How will active and past clients be notified? Who will take responsibility for transfer and retention of patient records, according to state law? Depressingly, even death does not protect us from malpractice litigation! Your estate can still be sued. Those who have served as executors are aware that there are countless clinical, legal, and financial details to be sorted out after a person’s unexpected death or disability.

The American Psychological Association’s Practice Organization has created multiple helpful articles focused on succession planning, as well as how to create a professional will. Though the term “professional will” is used ubiquitously, I have read at least one opinion that the term may be inaccurate from a legal perspective given that wills are made for individual people rather than for their business practice or careers.

The process involves creating a succession planning document that identifies the person(s) who will serve as executor and provides them with the relevant information to carry out the wishes of the psychologist who has become disabled or died. Most electronic medical record applications request that a professional will be uploaded to provide instructions for how to handle records in the event of incapacitation.

I once knew a wife whose husband was not a psychologist but whose small business had similar requirements for dissolution. He died without a will, leaving her to cope without passwords, usernames, or key financial information and to determine whether thousands of files needed to be retained. She spent the better part of two years paying for storage space, sorting through paperwork, and spending sleepless nights in fear that she would be sued if she failed to handle her husband’s business affairs properly.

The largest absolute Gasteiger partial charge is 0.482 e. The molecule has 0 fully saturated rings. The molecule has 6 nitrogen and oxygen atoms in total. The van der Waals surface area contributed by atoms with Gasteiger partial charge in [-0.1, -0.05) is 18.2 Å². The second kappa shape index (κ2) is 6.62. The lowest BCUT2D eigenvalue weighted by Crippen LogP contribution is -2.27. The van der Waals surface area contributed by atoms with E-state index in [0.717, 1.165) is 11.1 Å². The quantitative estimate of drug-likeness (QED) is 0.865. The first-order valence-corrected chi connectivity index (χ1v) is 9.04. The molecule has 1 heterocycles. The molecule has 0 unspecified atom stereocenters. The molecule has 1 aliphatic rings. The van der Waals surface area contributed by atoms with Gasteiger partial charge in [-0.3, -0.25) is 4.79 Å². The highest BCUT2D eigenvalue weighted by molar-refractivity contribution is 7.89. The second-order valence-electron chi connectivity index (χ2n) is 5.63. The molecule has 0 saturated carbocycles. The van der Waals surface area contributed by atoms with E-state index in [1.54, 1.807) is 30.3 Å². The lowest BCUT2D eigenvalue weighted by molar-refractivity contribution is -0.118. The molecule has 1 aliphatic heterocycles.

Ironically, his was not an unexpected death. He had learned that he had an end stage cancer more than 13 months before he died but like most of us, believed that he would have enough time to handle such matters.

People diagnosed with life threatening illness often fail to anticipate that they may suffer a complication and become too sick to function in their current role, prior to death. Lack of planning can similarly affect researchers and academics. Consider the world of academic research. Without written instructions, there is a great deal of discretionary decision making about how to handle projects, data, authorship, and research grants. Academic leaders and colleagues are more likely to feel prepared with a document outlining the specifics of an individual’s succession plan.

Active and former patients may be particularly affected by a practicing psychologist’s death or sudden disability. It is critical to identify a clinician who is suited to help clients make a successful transition to a new therapist. Often, the topic of making a will comes up when I am working with clients who are diagnosed with life threatening illnesses. I usually share the observation that I have never known anyone to not feel relieved at having made decisions and written instructions that will help others to handle their affairs after death.

Succession planning reduces emotional distress for those left behind. Margareta Magnussen, author of the 2017 book, “The Gentle Art of Swedish Death Cleaning,” developed a checklist with a section for important papers. The checklist suggests that you designate an area for important documents and files, be sure that key people know where to look, and periodically check to be sure that your will (in this case, your professional will) is up to date.

While we may be cognitively unable to imagine our own non-existence, it is easy to envision how much easier it would be for another person to handle our affairs with written instructions, versus without.